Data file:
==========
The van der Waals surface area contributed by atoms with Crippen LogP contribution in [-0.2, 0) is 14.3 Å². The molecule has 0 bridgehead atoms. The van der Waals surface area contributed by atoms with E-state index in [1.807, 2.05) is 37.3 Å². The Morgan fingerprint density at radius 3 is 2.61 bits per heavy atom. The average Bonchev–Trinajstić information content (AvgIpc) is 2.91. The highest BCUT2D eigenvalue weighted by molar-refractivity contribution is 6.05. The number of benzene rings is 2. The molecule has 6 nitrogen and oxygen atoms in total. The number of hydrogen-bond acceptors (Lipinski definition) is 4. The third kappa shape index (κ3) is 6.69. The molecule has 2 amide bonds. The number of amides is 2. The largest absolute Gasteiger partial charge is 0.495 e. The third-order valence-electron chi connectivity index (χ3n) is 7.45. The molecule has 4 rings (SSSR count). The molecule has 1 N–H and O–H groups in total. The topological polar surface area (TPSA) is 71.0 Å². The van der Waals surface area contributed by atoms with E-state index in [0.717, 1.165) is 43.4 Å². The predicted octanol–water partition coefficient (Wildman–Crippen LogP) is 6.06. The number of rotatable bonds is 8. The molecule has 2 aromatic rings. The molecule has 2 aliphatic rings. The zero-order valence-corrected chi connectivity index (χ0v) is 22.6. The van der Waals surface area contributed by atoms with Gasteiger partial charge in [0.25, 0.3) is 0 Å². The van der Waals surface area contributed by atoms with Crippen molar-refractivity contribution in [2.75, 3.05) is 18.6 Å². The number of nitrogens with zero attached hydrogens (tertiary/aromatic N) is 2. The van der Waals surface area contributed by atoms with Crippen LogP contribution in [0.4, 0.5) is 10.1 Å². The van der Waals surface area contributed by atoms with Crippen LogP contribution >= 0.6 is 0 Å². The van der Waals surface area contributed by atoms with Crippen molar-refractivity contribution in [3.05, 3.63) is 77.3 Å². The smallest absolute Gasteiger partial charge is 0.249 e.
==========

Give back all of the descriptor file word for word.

The van der Waals surface area contributed by atoms with Crippen LogP contribution in [-0.2, 0) is 14.3 Å². The molecule has 0 bridgehead atoms. The van der Waals surface area contributed by atoms with E-state index in [1.807, 2.05) is 37.3 Å². The Morgan fingerprint density at radius 3 is 2.61 bits per heavy atom. The average Bonchev–Trinajstić information content (AvgIpc) is 2.91. The highest BCUT2D eigenvalue weighted by molar-refractivity contribution is 6.05. The number of benzene rings is 2. The molecule has 6 nitrogen and oxygen atoms in total. The number of hydrogen-bond acceptors (Lipinski definition) is 4. The third kappa shape index (κ3) is 6.69. The molecule has 2 amide bonds. The number of amides is 2. The largest absolute Gasteiger partial charge is 0.495 e. The third-order valence-electron chi connectivity index (χ3n) is 7.45. The molecule has 4 rings (SSSR count). The molecule has 1 N–H and O–H groups in total. The topological polar surface area (TPSA) is 71.0 Å². The van der Waals surface area contributed by atoms with E-state index in [0.717, 1.165) is 43.4 Å². The predicted octanol–water partition coefficient (Wildman–Crippen LogP) is 6.06. The number of rotatable bonds is 8. The molecule has 2 aromatic rings. The molecule has 2 aliphatic rings. The zero-order valence-corrected chi connectivity index (χ0v) is 22.6. The van der Waals surface area contributed by atoms with Gasteiger partial charge in [0.25, 0.3) is 0 Å². The van der Waals surface area contributed by atoms with Crippen molar-refractivity contribution in [2.75, 3.05) is 18.6 Å². The number of nitrogens with zero attached hydrogens (tertiary/aromatic N) is 2. The van der Waals surface area contributed by atoms with Crippen LogP contribution in [0.4, 0.5) is 10.1 Å². The van der Waals surface area contributed by atoms with Crippen LogP contribution >= 0.6 is 0 Å². The van der Waals surface area contributed by atoms with Crippen molar-refractivity contribution in [3.05, 3.63) is 77.3 Å². The smallest absolute Gasteiger partial charge is 0.249 e.